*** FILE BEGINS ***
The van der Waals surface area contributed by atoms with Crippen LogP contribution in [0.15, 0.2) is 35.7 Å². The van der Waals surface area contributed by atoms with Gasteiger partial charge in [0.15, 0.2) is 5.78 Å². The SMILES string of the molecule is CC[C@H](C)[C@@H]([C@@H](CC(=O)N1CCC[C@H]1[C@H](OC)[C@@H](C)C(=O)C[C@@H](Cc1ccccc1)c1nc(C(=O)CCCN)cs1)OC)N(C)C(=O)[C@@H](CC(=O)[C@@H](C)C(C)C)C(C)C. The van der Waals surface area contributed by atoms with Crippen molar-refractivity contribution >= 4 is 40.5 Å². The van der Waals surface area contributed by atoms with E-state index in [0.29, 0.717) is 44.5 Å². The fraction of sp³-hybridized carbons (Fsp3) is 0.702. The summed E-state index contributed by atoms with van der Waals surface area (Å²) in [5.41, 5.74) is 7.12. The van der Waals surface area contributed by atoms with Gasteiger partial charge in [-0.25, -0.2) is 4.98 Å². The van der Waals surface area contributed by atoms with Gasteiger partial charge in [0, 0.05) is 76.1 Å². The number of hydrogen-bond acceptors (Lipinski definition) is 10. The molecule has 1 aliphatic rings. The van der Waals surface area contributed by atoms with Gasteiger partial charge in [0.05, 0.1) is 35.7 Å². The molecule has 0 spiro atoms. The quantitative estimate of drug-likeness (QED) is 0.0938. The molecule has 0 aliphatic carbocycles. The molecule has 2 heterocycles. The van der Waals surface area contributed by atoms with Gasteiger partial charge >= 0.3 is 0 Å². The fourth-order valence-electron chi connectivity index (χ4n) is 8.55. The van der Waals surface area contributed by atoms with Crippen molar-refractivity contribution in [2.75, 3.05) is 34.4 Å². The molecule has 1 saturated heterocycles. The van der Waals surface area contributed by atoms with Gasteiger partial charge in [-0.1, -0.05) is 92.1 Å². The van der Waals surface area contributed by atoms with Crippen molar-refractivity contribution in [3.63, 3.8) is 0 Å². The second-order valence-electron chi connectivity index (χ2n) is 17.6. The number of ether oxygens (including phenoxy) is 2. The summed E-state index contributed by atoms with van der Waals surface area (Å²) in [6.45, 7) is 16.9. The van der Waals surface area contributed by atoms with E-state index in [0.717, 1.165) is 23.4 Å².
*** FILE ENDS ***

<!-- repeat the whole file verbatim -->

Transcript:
The van der Waals surface area contributed by atoms with Crippen LogP contribution in [0.15, 0.2) is 35.7 Å². The van der Waals surface area contributed by atoms with Gasteiger partial charge in [0.15, 0.2) is 5.78 Å². The SMILES string of the molecule is CC[C@H](C)[C@@H]([C@@H](CC(=O)N1CCC[C@H]1[C@H](OC)[C@@H](C)C(=O)C[C@@H](Cc1ccccc1)c1nc(C(=O)CCCN)cs1)OC)N(C)C(=O)[C@@H](CC(=O)[C@@H](C)C(C)C)C(C)C. The van der Waals surface area contributed by atoms with Crippen molar-refractivity contribution >= 4 is 40.5 Å². The van der Waals surface area contributed by atoms with E-state index in [0.29, 0.717) is 44.5 Å². The fraction of sp³-hybridized carbons (Fsp3) is 0.702. The summed E-state index contributed by atoms with van der Waals surface area (Å²) in [5.41, 5.74) is 7.12. The van der Waals surface area contributed by atoms with Gasteiger partial charge in [-0.25, -0.2) is 4.98 Å². The van der Waals surface area contributed by atoms with Gasteiger partial charge in [0, 0.05) is 76.1 Å². The number of hydrogen-bond acceptors (Lipinski definition) is 10. The molecule has 1 aliphatic rings. The van der Waals surface area contributed by atoms with Gasteiger partial charge in [0.05, 0.1) is 35.7 Å². The molecule has 0 spiro atoms. The quantitative estimate of drug-likeness (QED) is 0.0938. The molecule has 0 aliphatic carbocycles. The molecule has 2 heterocycles. The van der Waals surface area contributed by atoms with Gasteiger partial charge >= 0.3 is 0 Å². The fourth-order valence-electron chi connectivity index (χ4n) is 8.55. The van der Waals surface area contributed by atoms with Crippen molar-refractivity contribution in [2.75, 3.05) is 34.4 Å². The molecule has 1 saturated heterocycles. The van der Waals surface area contributed by atoms with Gasteiger partial charge in [-0.1, -0.05) is 92.1 Å². The van der Waals surface area contributed by atoms with Crippen molar-refractivity contribution in [3.63, 3.8) is 0 Å². The second-order valence-electron chi connectivity index (χ2n) is 17.6. The number of ether oxygens (including phenoxy) is 2. The summed E-state index contributed by atoms with van der Waals surface area (Å²) in [6.45, 7) is 16.9. The van der Waals surface area contributed by atoms with E-state index in [0.717, 1.165) is 23.4 Å².